Chris, UK

Of course cyclists yell at drivers who almost kill them, we don't have horns and drivers need to be alerted to their dismal driving. If some one has a cost-efficient way of collecting road tax for cyclists let's hear it....I calculate it would be 2p per year, a fair price for owning part of the road
Alex, UK

There are bad cyclists and there are bad motorists, it's that simple. Literally any idiot is entitled to ride a bike and almost any idiot can be entitled to drive a car. The only difference is that if you crash the two into each other, the car wins every time.
Stu, UK

Why do so many people assume that cyclists do not pay road tax? I drive as well as cycle but that doesn't mean that I only deserve respect when in a car. Drivers are often obsessed with the clearly ludicrous idea that cyclists are holding them up when in reality they are only keeping them from the next bottle neck.
Gavin Thomson, Uk

I am a pedestrian and, whilst walking through my city centre I have seen numerous drivers who drive through red lights (often with mobiles glued to their ears), pedestrians who cross against the lights, forcing a line of cars to wait, even though the lights are in the drivers' favour. I've also seen cyclists weaving their way in and out of cars and passing through red lights, as if they think traffic lights don't apply to them. That said, I've seen lots of perfectly decent, consideration drivers, pedestrians and cyclists who all observe the rules of the road. Perhaps if we could all just use some common sense and courtesy when travelling on roads, pedestrian crossings, pavements etc, life would be so much better! Wishful thinking!
Cathy Harrison, England


The Highway Code caters for all highway users - it's a shame that a few chose to disregard it. Pedestrians jaywalking, cyclists riding on pavements or two abreast, motor vehicles not giving cyclists room, motor cyclists squeezing between moving vehicles on the motorway - we have seen it all. What we must remember is that the roads are there to used by everyone - properly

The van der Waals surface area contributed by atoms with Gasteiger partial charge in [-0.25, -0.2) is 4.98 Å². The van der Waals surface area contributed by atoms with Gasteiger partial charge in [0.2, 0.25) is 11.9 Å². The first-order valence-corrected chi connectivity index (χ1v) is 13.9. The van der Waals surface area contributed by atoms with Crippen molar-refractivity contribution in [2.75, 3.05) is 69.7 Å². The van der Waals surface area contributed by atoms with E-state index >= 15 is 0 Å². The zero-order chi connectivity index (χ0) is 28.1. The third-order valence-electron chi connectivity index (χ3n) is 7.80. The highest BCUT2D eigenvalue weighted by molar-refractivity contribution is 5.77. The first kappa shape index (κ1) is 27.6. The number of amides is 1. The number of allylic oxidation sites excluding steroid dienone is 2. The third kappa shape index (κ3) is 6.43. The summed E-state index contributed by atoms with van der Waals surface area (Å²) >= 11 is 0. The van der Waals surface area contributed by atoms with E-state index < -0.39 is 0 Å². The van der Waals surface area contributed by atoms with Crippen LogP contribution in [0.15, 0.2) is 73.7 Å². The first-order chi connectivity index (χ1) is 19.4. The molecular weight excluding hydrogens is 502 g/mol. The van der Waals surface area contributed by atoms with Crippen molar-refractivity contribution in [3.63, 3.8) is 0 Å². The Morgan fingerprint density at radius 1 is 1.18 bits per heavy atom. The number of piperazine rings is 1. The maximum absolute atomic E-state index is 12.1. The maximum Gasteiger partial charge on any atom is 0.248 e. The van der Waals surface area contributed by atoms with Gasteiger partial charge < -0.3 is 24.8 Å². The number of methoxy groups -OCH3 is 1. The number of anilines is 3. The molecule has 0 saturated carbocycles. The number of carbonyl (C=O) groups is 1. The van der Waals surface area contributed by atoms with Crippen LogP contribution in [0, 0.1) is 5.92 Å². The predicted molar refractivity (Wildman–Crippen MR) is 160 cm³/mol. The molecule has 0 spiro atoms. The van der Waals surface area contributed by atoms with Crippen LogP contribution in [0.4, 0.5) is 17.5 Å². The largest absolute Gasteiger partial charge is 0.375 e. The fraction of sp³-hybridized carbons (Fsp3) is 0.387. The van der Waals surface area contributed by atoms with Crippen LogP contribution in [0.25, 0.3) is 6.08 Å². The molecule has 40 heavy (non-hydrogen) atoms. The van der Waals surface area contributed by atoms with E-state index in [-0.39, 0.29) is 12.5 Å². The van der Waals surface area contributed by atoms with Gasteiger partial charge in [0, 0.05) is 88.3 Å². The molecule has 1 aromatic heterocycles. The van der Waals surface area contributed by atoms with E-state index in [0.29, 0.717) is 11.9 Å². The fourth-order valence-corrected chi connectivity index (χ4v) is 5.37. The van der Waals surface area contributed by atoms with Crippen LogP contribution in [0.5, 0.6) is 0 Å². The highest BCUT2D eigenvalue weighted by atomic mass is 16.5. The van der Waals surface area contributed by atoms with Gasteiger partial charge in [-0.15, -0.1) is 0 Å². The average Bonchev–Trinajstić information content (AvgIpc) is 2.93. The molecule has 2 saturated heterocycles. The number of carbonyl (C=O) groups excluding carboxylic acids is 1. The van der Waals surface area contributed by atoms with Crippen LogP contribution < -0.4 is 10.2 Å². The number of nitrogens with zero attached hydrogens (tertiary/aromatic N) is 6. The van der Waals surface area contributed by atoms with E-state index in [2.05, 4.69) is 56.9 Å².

Hazel,UK

Where I live, the main territorial conflict is between motorists who habitually park on the pavement and cyclists who make a point of riding on it. Last summer I witnessed a glorious piece of poetic justice when a pavement cyclist hit a car parked on the pavement, damaging car, bicycle and rider. In general, I think cyclists are more of a danger to pedestrians than motorists present to cyclists. I'd like to see a cycling proficiency test introduced for cyclists and heavier much heavier fines introduced and enforced for cycling and parking on pavements. A good example of bicycle and car users co-existing in safety and without apparent problems or conflict is in Holland, where the flat terrain is specially suited for cycling. I've also noticed that the Dutch are blessed with natural good manners, patience and courtesy - traits which are noticeably absent in British road users.
Chris B., England

The Highway Code caters for all highway users - it's a shame that a few chose to disregard it. Pedestrians jaywalking, cyclists riding on pavements or two abreast, motor vehicles not giving cyclists room, motor cyclists squeezing between moving vehicles on the motorway - we have seen it all. What we must remember is that the roads are there to used by everyone - properly.